Have you ever thought about making your own website or app? It’s easy to come up with an idea; the difficult part is determining how that idea will manifest itself in the form of a user interface.
There are two processes that you need to do in order to map out your ideas and make the execution easier.
Many designers are under the impression that a drawing is the same thing as a wireframe. Although they may seem very similar to the untrained eye, they are not the same thing. Both are helpful when it comes to illustrating an idea related to an interface; nevertheless, they are crafted from distinct media and provide distinctive outcomes.
Sketching, which is typically done with pencils and paper (Sketch pads), allows you to quickly explore different options for your idea in order to determine the best design direction. Sketching out a basic concept of the user interface will make the wireframing process faster and easier.
A wireframe is a straightforward visual guide that depicts the skeletal framework of a website or digital product. Consider it the blueprint for your final design. You provide enough detail so that everyone understands the shape of the wall, but you don’t go so far as to specify the type of brick the walls should be made of. Though wireframes are typically created by designers, they must be simple enough for other designers, stakeholders, developers, and users to understand the concepts.
The advantage of using wireframes is that they make it possible to collect additional information by conducting usability tests and soliciting feedback from stakeholders. People are able to focus on functionality and the user experience rather than being distracted by colors and other aesthetically pleasant components while using wireframes because they are straightforward.
Best practices for creating wireframes
There are no hard and fast rules for what you must include and what you must leave out of your wireframe, but there are some best practices to help you get the most out of your work.
- Keep aesthetic elements simple. Colors should be grayscale: white, black, and the grays in between.
- Use two fonts only. You can convey the hierarchy of the information through the use of typography. Stick to just two fonts to keep the visual hierarchy straight. When trying to emphasize points, consider altering the font size as well as using bold and italic where appropriate. This will allow you to differentiate between the various pieces of information that are included in your wireframe and bring attention to those details.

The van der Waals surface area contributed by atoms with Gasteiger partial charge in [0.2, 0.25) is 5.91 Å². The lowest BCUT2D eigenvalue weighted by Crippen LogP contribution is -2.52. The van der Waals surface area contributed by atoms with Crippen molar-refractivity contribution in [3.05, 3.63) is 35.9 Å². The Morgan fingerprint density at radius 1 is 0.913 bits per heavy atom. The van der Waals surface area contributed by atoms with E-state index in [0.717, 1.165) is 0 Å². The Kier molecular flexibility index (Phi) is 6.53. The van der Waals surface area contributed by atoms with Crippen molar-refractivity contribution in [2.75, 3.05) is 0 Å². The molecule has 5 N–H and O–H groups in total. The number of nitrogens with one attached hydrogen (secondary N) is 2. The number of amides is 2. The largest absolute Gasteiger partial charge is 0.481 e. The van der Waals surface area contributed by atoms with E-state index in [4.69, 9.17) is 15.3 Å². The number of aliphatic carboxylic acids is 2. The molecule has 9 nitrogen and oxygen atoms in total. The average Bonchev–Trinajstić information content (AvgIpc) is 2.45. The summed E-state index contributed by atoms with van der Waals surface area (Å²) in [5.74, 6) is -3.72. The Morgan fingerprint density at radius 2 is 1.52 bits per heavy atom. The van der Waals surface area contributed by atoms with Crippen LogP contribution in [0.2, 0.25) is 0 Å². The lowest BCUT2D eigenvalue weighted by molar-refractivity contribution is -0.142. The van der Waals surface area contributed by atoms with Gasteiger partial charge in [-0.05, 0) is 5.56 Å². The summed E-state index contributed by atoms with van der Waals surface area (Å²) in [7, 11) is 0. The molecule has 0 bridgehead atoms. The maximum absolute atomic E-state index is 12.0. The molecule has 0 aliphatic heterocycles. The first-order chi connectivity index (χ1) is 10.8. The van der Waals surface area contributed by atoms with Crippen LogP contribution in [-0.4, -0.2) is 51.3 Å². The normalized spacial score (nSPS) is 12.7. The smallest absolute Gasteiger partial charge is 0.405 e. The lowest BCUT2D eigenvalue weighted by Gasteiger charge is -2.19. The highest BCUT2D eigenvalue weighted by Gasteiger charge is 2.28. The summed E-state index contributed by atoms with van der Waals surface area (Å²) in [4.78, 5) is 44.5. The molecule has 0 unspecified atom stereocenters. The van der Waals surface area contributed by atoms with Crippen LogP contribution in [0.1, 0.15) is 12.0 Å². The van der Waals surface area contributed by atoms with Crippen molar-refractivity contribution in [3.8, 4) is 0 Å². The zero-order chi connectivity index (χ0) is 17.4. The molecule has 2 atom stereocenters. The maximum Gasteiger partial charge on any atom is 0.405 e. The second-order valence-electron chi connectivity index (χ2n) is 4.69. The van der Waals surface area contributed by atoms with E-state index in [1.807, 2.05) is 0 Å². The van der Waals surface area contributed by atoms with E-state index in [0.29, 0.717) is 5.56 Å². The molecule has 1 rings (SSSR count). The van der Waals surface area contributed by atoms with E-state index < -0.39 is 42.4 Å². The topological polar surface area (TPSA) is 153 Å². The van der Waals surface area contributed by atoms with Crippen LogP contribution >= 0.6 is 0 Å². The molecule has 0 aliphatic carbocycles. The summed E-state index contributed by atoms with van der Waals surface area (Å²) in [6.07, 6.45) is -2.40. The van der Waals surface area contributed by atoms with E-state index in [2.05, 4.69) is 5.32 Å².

- Represent graphics and images with boxes. When designing, use clear symbols to show where graphics and images will be placed in the future. Use a triangle as a play button for video placements on relevant boxes. Use squares or rectangles with an X through them to indicate the positioning of an image.
- Consider screen size. Wireframes need to be both creative and technical in nature. Consider the numerous locations, stages, and uses for your design.
When to use a wireframe
While 1 wireframe can be used in nearly every situation, there are a few situations where you need to make modifications. Whether you’re trying to explain your concept to someone, get all stakeholders on the same 2 page, force a group decision, or validate your plan, a wireframe provides a simple visual. Whether you’ve already decided in using a wireframe or not, keep the following points in mind:
- Stakeholders are more attracted to simple designs.
- Wireframes allow you to see how the design will look and behave after it is transformed into a working prototype, even though they do not reveal the page’s actual functionality.
- Wireframes illustrate the limitations of space and the hierarchy of elements on the page without relying on the content itself to decide which elements are most important.
Wireframing using Figma
Figma offers wireframe templates that you can use to help you map things out easier and faster. You can easily share your wireframes with others. Members of the group can write comments on the document, which makes it easier to receive and answer questions.
When you have a wireframe, you have a guide for the rest of the process. Make sure it’s in a decent spot before moving on to adding content. What began as a simple line drawing will eventually be transformed into a fully functional product.
For more digital wireframing tips and UX design hacks, check out WayMaker Digital’s Momentum program. The program has mapped out a roadmap that will help you learn and acquire relevant skill sets that are needed in your pursuit of a tech career. Give us a shout here.
About the author: Oke Tope is one of WayMaker Digital’s User Experience Designers. His keen attention to detail and a broad range of imagination are his primary motivations for pursuing a design career in the tech industry. In his spare time, he enjoys swimming and taking road trips. 🙂